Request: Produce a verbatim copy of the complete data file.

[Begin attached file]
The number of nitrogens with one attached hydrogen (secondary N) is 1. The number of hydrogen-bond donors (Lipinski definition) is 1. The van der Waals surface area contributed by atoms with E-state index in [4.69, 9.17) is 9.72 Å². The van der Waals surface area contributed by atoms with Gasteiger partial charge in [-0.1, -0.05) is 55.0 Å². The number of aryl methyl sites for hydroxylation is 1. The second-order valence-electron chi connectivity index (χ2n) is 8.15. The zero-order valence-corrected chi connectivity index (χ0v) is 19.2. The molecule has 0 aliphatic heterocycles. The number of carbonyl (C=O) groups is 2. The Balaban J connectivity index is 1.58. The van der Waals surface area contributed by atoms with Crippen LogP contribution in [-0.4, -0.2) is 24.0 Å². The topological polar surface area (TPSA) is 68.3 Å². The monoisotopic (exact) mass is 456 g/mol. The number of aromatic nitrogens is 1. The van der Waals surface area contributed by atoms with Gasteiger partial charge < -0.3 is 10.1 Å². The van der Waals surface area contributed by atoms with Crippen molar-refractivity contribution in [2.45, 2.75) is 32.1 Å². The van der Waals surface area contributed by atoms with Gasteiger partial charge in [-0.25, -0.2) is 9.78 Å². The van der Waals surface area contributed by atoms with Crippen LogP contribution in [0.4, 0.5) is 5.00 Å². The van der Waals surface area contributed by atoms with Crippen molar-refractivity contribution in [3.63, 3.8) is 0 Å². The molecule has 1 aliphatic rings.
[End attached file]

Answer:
The number of nitrogens with one attached hydrogen (secondary N) is 1. The number of hydrogen-bond donors (Lipinski definition) is 1. The van der Waals surface area contributed by atoms with E-state index in [4.69, 9.17) is 9.72 Å². The van der Waals surface area contributed by atoms with Gasteiger partial charge in [-0.1, -0.05) is 55.0 Å². The number of aryl methyl sites for hydroxylation is 1. The second-order valence-electron chi connectivity index (χ2n) is 8.15. The zero-order valence-corrected chi connectivity index (χ0v) is 19.2. The molecule has 0 aliphatic heterocycles. The number of carbonyl (C=O) groups is 2. The Balaban J connectivity index is 1.58. The van der Waals surface area contributed by atoms with Crippen LogP contribution in [-0.4, -0.2) is 24.0 Å². The topological polar surface area (TPSA) is 68.3 Å². The monoisotopic (exact) mass is 456 g/mol. The number of aromatic nitrogens is 1. The van der Waals surface area contributed by atoms with Gasteiger partial charge < -0.3 is 10.1 Å². The van der Waals surface area contributed by atoms with Crippen molar-refractivity contribution in [2.45, 2.75) is 32.1 Å². The van der Waals surface area contributed by atoms with Gasteiger partial charge in [-0.25, -0.2) is 9.78 Å². The van der Waals surface area contributed by atoms with Crippen LogP contribution in [0.4, 0.5) is 5.00 Å². The van der Waals surface area contributed by atoms with Crippen molar-refractivity contribution in [3.63, 3.8) is 0 Å². The molecule has 1 aliphatic rings.